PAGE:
Your dad loved cars and brought home quite a few beauties during your childhood, no wonder you caught the car bug. Which ones stand out the most?
He had a string of Buick Electra 225 convertibles, a 1965 Chrysler Imperial LeBaron convertible, a Buick Riviera, and several Cadillac Coupés de Ville. For my mum, he bought a late-Fifties’ Volkswagen Beetle, a Chevrolet Corvair station wagon (very unique), and a 1964 1/2 Ford Mustang — the first one sold in Quebec. My dad put a deposit on it almost a year before it was launched. I enjoyed taking care of all of them and I’d say I am a classic-car petrolhead — I prefer them to newer cars.
Your first car was pretty special — a 1964 Pontiac Parisienne. Tell us about it…
It was special because of where it took me, but very rusty. I purchased it one summer in my university days for $200 (Dh730) and drove it across Canada and back with my best mate. It was wide enough to sleep in. I sold it for $150 (Dh550) when I returned — after which it was used for ice racing.
And then you picked up a Triumph TR6…
After a string of boring company cars, I purchased a 1973 TR6 at auction and then did a full restoration. It was mimosa yellow and lots of fun. Currently, I am looking at a 1971 Citroën SM being sold by an aging rock-star who bought it at the height of his career.
Who? Bob Dylan? Tom Petty? Do tell.
It’s a Quebec rock star — unlikely someone your readers would know. That’s all I can say.
OK, moving on. You’ve had more than your fair share of problems with your Porsche 928. But you’re finally enjoying it, having sorted out most of the issues. What attracted you to this car in the first place?
Its brutish power in a refined GT delivering both comfort and performance and style.
I’ve always been attracted to cars that are unique and special but not necessarily popular or mainstream — like the Volvo ES 1800 and Saab 900 Turbo. After meeting my wife, I needed a second car for myself. So when I saw this 928 posted at Spinneys, I jumped — probably a bit too quickly…
It needed a little TLC, to put it mildly, right?
Well, when I purchased the car in 2005 in Dubai from a German businessman, it seemed like a perfectly good old car. I knew the mechanic the previous owner used to service the car and I was informed by him that it was sound mechanically. So I purchased it thinking it just needed a bit of tweaking — not a full rebuild.
This sounds like a painful story. We’ve got the tissues at the ready…
You’re going to need them. On my very first drive with my very sceptical wife, there was a total failure of the Engine Control Unit within five minutes. This took the car off the road for two weeks. Once it was running again, I had a full diagnostic check done and learnt that the engine was pretty much fried. When I showed the original mechanic the failed compression test, he denied telling me the car was sound — even though he had told me this to my face. Moral: get your own test done by someone not suffering from total memory failure before you buy — or walk away.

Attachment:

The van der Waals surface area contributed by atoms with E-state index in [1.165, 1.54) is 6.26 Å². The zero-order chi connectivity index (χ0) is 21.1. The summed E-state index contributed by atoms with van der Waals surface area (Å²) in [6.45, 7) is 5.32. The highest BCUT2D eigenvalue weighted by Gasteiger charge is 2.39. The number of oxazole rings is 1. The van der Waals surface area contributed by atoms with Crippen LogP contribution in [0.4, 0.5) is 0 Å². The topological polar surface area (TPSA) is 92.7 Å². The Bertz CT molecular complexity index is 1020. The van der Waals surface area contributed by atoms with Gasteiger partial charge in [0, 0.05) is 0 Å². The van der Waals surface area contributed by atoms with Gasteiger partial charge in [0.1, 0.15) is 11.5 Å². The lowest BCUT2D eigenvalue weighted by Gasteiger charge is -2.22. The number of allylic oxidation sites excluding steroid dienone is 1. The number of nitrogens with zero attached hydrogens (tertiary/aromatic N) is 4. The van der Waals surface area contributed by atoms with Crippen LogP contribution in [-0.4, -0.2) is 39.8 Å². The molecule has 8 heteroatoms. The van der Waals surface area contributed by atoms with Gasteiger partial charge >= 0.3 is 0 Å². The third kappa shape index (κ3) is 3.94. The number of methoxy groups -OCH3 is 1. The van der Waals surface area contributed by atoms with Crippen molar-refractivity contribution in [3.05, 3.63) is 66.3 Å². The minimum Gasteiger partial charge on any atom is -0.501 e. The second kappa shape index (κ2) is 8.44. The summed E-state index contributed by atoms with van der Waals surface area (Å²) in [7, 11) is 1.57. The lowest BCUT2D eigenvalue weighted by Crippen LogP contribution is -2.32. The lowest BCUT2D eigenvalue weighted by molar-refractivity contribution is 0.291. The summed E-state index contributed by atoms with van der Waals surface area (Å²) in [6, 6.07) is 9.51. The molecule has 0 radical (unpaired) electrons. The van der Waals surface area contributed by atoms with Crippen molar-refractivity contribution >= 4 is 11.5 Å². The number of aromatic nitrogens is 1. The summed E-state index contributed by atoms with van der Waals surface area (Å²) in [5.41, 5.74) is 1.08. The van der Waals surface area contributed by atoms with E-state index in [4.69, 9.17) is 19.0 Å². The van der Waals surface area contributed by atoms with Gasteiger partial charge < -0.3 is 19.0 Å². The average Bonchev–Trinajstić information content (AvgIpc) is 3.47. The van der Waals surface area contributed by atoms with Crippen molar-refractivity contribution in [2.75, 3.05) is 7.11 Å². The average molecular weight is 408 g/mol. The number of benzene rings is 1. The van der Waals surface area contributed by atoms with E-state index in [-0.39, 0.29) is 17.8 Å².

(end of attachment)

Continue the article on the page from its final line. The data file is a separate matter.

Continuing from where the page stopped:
I had read early articles praising the car, but did not do enough research on the 928’s more recent history and long-term reliability as a classic. Had I done, I would have been more patient and sourced a better car — which is possible, as there are a few knocking around.
But it’s looking really good now. What gives?
Well, I took it with me to the UK when I relocated in 2007. There, I discovered a mechanic in Stroud, the Midlands, who works exclusively on 928s. He did a lot of tweaking and sorting out — eventually telling me that my car was one of the best in the UK. I have his bills to suggest why. I came back to Dubai with the car in 2010 and after yet more horror stories with self-proclaimed Porsche-specialist garages, I finally found Terry — a 928 fanatic who is not only a great mechanic, but a brilliant diagnostician and he loves 928s. So it has never run as well as it does now. It’s a different car thanks to him.
Since you’ve owned it, you have almost swapped every major component there is.
Indeed I have. Since the initial ECU failure on day one, it had a complete engine rebuild. It got new fuel injectors, a new timing chain, new shocks, springs and bushes for the suspension, new brakes, new steering rack, the starter had to be rebuilt and I had to change the AC compressor three times, believe it or not. It also has a new radiator core, including hoses, sensors and thermostats, and it needed a new windscreen. That’s just the tip of the iceberg. There’s been much more, like a new stainless-steel exhaust, new front spoiler and new rear taillights.
Blimey, you had to build yourself a whole new 928.
It sure feels that way. But it’s running great now, finally, and I have been able to sort out the finer points, which has gone a long way towards making it look great, such as new carpets, leather upholstery, dash cover, headliner, custom wood trim for the console and LED illumination for the instrument panel and interior lighting — it’s all really made a difference.
Now that I have finally found a competent, professional and motivated mechanic, I am starting to enjoy the car. It sounds great with its deep, rumbling 5.0-litre V8. And it cruises like nothing else. It gets lots of attention wherever it is parked. Indeed, the last three times I parked at five-star hotels, they left the car out front with the Rollers, Bentleys and Ferraris.
My six-year-old son loves it. Hopefully one day it will be his. At least, that’s the plan.